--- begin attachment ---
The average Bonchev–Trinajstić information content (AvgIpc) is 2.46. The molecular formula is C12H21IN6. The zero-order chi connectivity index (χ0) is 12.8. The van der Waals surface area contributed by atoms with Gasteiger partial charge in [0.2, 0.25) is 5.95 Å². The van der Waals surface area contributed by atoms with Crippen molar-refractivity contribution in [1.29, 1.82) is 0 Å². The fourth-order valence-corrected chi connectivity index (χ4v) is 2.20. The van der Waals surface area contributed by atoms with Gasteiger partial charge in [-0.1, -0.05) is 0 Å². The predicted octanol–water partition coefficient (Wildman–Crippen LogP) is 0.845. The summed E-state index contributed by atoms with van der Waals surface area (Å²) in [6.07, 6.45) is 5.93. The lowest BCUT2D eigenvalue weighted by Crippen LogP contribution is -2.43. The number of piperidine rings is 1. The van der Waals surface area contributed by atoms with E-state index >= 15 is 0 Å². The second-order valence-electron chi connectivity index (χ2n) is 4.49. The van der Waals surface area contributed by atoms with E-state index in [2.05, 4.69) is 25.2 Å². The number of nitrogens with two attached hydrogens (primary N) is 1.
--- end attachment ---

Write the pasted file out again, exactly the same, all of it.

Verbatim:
The average Bonchev–Trinajstić information content (AvgIpc) is 2.46. The molecular formula is C12H21IN6. The zero-order chi connectivity index (χ0) is 12.8. The van der Waals surface area contributed by atoms with Gasteiger partial charge in [0.2, 0.25) is 5.95 Å². The van der Waals surface area contributed by atoms with Crippen molar-refractivity contribution in [1.29, 1.82) is 0 Å². The fourth-order valence-corrected chi connectivity index (χ4v) is 2.20. The van der Waals surface area contributed by atoms with Gasteiger partial charge in [-0.1, -0.05) is 0 Å². The predicted octanol–water partition coefficient (Wildman–Crippen LogP) is 0.845. The summed E-state index contributed by atoms with van der Waals surface area (Å²) in [6.07, 6.45) is 5.93. The lowest BCUT2D eigenvalue weighted by Crippen LogP contribution is -2.43. The number of piperidine rings is 1. The van der Waals surface area contributed by atoms with E-state index >= 15 is 0 Å². The second-order valence-electron chi connectivity index (χ2n) is 4.49. The van der Waals surface area contributed by atoms with E-state index in [2.05, 4.69) is 25.2 Å². The number of nitrogens with two attached hydrogens (primary N) is 1.